##Prelude You might want to have this song running in the background while you read this.
##Let's Git Pivotal Inspired by Hashrocket's blend of git and Pivotal Tracker and a popular article on effective git workflows, I set off to create a set of utilities to simplify the workflow between the two.
###Git Pick This selects the top-most available feature from your Pivotal Tracker, and offers to create a feature branch.
1 git-pick:master % git pick Collecting latest stories from Pivotal Tracker... Story: Test git pivotal URL: http://www.pivotaltracker.com/story/show/1234567 Enter branch name (will be prepended by 1234567) [feature]: testing Creating branch... Creating 1234567-testing branch... 2 git-pick:1234567-testing %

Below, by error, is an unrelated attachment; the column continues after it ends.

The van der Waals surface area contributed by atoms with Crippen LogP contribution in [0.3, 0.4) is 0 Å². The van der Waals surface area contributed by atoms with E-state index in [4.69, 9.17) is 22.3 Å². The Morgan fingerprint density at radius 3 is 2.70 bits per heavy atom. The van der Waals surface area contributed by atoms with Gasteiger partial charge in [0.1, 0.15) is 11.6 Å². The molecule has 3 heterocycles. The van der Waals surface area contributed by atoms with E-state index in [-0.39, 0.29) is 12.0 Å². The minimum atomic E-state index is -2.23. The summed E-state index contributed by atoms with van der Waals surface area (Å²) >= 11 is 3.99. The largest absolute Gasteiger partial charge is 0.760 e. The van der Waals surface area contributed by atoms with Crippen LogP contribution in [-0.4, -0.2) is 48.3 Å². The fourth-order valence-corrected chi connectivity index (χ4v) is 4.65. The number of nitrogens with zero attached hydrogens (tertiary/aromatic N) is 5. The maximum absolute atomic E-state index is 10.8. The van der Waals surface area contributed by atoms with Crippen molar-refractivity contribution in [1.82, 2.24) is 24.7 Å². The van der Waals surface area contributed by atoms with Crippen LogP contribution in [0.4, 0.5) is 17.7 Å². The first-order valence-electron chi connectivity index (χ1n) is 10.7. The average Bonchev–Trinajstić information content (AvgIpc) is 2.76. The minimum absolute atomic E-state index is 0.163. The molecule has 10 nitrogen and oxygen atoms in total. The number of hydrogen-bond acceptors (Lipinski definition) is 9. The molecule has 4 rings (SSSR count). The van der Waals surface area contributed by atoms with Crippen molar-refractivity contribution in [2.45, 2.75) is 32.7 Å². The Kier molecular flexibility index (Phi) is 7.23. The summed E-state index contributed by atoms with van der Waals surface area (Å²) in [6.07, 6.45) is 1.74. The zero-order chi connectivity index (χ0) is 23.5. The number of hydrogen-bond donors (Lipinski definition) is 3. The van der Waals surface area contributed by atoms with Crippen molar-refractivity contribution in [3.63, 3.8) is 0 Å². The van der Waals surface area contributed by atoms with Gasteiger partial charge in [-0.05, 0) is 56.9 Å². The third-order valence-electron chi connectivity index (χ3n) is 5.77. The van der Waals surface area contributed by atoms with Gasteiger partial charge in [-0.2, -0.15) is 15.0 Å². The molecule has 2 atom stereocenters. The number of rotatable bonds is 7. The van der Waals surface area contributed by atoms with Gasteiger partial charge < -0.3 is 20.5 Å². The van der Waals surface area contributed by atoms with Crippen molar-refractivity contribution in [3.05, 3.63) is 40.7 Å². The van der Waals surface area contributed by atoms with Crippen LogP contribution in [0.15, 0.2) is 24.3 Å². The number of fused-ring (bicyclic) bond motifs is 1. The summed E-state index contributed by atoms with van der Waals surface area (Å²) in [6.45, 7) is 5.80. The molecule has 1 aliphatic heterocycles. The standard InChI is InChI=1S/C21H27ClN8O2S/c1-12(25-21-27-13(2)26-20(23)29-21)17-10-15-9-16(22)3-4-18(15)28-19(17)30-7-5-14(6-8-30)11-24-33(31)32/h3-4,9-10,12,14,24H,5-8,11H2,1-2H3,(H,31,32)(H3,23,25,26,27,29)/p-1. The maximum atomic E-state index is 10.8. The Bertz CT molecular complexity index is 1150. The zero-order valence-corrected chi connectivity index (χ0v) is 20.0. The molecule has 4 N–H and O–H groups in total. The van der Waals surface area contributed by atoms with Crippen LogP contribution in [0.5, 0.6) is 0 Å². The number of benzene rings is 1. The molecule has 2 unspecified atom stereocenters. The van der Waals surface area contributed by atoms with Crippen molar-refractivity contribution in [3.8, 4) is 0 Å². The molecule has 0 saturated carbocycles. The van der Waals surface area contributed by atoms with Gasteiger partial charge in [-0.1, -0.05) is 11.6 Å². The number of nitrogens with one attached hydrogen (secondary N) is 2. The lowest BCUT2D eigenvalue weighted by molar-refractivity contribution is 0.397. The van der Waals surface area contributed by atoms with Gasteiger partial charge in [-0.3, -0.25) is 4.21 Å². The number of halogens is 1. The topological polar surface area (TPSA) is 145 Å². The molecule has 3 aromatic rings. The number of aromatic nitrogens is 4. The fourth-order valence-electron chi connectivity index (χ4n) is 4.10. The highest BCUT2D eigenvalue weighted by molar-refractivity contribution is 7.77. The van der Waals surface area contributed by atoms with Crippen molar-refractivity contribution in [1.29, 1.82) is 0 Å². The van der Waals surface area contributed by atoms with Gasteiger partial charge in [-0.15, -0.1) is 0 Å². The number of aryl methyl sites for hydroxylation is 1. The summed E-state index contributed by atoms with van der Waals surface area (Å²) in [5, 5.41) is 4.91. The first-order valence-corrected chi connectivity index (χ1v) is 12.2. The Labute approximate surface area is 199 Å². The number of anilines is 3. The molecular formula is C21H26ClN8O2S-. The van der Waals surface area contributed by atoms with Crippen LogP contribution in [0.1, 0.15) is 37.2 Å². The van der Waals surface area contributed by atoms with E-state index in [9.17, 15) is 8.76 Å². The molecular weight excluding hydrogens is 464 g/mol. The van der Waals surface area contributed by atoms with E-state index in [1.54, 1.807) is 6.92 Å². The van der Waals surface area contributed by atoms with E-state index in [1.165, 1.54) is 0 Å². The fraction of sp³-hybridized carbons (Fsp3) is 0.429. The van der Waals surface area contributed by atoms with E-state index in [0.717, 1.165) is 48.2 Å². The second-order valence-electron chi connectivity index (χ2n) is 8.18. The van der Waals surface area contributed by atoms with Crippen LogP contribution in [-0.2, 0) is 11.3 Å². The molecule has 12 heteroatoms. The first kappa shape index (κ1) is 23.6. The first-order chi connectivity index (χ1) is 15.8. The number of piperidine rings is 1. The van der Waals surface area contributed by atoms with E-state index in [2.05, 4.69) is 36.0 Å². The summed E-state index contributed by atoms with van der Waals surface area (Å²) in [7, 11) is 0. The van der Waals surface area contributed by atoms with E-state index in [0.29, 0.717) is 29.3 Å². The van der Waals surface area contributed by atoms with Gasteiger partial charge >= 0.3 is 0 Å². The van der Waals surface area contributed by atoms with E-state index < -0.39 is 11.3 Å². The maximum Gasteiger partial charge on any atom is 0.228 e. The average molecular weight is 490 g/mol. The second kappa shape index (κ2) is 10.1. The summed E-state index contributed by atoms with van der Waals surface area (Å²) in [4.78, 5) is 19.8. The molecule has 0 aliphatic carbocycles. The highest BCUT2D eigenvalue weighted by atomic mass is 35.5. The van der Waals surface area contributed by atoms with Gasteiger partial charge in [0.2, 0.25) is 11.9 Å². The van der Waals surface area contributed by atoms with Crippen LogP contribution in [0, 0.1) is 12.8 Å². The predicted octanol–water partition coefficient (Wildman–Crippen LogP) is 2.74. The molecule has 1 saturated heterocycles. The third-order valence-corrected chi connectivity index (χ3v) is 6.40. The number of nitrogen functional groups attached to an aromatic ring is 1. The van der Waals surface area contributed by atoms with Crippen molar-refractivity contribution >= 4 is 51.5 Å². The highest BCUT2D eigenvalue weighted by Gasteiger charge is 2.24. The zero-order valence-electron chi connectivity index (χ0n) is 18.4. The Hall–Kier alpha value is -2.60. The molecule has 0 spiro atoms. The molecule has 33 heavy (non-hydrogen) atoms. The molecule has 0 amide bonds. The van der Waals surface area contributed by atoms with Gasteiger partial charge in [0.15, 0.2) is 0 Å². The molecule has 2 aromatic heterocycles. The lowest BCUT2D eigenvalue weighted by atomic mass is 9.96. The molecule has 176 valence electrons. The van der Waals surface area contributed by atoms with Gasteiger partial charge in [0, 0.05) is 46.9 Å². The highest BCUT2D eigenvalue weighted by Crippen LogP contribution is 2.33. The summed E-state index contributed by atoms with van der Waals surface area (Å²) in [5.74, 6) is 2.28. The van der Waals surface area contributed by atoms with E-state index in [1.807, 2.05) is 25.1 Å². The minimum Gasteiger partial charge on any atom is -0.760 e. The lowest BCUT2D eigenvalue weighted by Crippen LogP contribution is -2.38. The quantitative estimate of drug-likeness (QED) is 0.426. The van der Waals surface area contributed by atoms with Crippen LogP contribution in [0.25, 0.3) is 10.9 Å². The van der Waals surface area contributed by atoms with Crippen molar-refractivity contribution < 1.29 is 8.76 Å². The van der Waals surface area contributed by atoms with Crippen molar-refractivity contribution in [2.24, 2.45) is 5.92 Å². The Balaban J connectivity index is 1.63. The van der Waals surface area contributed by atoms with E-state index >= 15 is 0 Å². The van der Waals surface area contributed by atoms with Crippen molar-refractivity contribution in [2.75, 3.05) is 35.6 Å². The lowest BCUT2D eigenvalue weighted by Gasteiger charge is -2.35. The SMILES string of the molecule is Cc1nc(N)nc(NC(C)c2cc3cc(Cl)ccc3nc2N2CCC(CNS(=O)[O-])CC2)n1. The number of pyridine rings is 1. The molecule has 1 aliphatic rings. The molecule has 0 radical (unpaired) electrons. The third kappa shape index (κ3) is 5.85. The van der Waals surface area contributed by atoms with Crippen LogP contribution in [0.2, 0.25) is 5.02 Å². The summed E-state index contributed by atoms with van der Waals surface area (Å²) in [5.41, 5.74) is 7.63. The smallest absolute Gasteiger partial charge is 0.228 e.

##Installation To install git-pivotal, simply run
[sudo] gem install git-pivotal
Once installed, git pivotal needs three bits of info: your Pivotal Tracker API Token, your name as it appears in Pivotal Tracker and your Pivotal Tracker project id. The former two are best set as a global git config options: Configuration
git config --global pivotal.api-token 9a9a9a9a9a9a9a9a9a9a git config --global pivotal.full-name "Jeff Tucker"
The project id is best placed within your project's git config:
git config -f .git/config pivotal.project-id 88888
If you're not interested in storing these options in git, you can pass them into git pivotal as command line arguments. See the usage guides for more details.
some seriously alpha software. Several things on the ol' todo list: Create a general Pivotal::Base#update_attributes method
git pickdoesn't update the story to indicate who claimed it
- Add command to close/finish currently 'picked' feature
Reduce verbosity of
- More that I can't recall at the moment